Why I Would Buy Globo Plc But Sell Premier Oil PLC And Oxford Instruments plc

Today I am looking at three of the biggest movers in start-of-week business.


Shares in Globo (LSE: GBO) have received a bounce in Monday trade and are currently up 4.8% on the day. The software business has gained on the back of a buoyant full-year update which revealed group revenues surge 48% to €106m in 2014, while sales for its GO!Enterprise platform careered 90% higher to €57m.

The company is aggressively expanding into the US to boost its customer base and enhance its global brand, enhanced by the recent revamp of its direct sales model in the territory. Globo already counts Intel and TNT amongst its blue-chip clients, and announced in January that it had sold 50,000 GO!Enterprise licences to a Fortune 100 company in a deal worth $1.2m on an annual, renewable basis.

Globo has long been a magnet for those seeking dependable, breakneck earnings growth, and City analysts do not expect to see this trend cease any time soon. Indeed, expansion to the tune of 25% and 20% is expected in 2015 and 2016 respectively.

These numbers leave the business dealing on P/E multiples of just 5.2 times and 4.4 times forward earnings for these years, far below the yardstick of 10 times or under which represents stunning value for money.

Premier Oil

While doubts persist over the direction of the oil price, investor sentiment towards fossil fuel specialists across the globe are likely to remain locked in a heavy downtrend. Still, shares in oil play Premier Oil (LSE: PMO) — which have collapsed by more than half since Brent’s 2014 top of $115 per barrel back in June — are bucking the trend today and trading 7.9% higher.

It is true that the company’s vast capital buffer makes it a more secure pick than many of the world’s oil explorers — cash and undrawn facilities stood at $1.9bn, Premier Oil announced this month. But ongoing weakness in the black gold price has cast doubt over the earnings outlook of the firm, particularly as the business commented late last year that new projects would only be commissioned with oil around $85, a price which many believe may not ever be revisited.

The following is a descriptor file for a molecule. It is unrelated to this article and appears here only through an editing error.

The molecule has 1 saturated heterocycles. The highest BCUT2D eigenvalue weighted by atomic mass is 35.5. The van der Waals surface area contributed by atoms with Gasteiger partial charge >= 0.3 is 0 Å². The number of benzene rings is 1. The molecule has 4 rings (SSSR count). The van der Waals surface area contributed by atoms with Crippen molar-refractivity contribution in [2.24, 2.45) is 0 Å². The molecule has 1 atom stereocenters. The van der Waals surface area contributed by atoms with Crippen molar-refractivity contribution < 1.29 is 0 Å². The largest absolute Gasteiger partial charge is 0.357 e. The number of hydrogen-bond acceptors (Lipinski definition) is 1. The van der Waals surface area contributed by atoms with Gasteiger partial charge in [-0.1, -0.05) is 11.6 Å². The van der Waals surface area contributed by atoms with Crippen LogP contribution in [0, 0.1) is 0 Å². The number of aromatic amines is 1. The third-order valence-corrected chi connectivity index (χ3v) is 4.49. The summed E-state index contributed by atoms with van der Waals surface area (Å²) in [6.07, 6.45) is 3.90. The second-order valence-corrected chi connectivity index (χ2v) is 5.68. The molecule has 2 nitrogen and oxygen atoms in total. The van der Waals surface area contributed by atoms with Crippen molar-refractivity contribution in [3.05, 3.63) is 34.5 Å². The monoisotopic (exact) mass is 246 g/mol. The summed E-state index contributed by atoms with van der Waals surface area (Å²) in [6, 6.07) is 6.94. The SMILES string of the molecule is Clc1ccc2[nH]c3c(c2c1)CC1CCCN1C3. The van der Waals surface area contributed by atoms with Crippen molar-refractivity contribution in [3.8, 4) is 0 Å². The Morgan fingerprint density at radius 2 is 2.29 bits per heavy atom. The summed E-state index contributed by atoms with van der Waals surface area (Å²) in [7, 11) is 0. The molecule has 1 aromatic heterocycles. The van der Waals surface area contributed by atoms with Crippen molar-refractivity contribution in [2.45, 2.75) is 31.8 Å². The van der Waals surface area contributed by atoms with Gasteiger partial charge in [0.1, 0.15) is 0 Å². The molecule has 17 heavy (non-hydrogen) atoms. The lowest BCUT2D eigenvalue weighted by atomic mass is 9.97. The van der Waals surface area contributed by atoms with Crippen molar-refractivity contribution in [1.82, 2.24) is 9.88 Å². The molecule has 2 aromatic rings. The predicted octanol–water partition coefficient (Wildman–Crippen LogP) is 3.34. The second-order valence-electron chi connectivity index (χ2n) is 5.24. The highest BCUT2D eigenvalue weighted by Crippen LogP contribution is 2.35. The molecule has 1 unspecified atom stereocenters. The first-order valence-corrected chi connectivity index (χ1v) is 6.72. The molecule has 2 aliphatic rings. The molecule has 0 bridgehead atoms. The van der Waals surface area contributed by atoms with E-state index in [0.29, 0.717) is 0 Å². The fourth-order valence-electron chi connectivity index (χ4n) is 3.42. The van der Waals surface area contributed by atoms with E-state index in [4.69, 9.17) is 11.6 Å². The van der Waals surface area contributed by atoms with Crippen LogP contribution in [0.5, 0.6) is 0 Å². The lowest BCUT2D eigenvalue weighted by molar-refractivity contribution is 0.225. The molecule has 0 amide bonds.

As a result the number crunchers expect Premier Oil to follow a 10% earnings decline for 2014 with a colossal 54% drop in 2015, not helped by rising costs at its North Sea operations. And the bottom line is expected to stagnate in 2016, even as production at its Vietnamese and Indonesian assets rises.

So although the business currently deals on P/E multiples of just 10.3 times for 2015 and 10.6 times for next year, I believe that the likelihood of further earnings downgrades means that Premier Oil is a poor selection for risk-averse investors.

Oxford Instruments

Shares in Oxford Instruments (LSE: OXIG) continue to be battered, the firm having shed more than a third since late-January’s worrying trading update and 6.5% in Monday trading alone.

The company — which provides components and services for the medical industry — advised that the effects of Russian sanctions are likely to result in the cancellation of a significant number of orders both this year and next. And with previous expectations of a revival in Japan having failed to materialise, Oxford Instruments predicts that profit before tax will slip to £35m for the 12 months concluding March 2015, down from £47.1m in fiscal 2014.

The City now expects Oxford Instruments to record a heavy 25% earnings drop for 2015, although a solid 16% bounceback is pencilled in for next year.

Consequently Oxford Instruments changes hands on a P/E multiple of 15.8 times for this year, just above the benchmark of 15 times which represents attractive value for money, although next year’s anticipated bounceback pushes this to a more appetising 13 times. But considering the heavy weakness in its key end markets, I believe that expectations of a robust recovery are built on shaky ground.

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Royston Wild has no position in any shares mentioned. The Motley Fool UK has no position in any of the shares mentioned. We Fools don't all hold the same opinions, but we all believe that considering a diverse range of insights makes us better investors.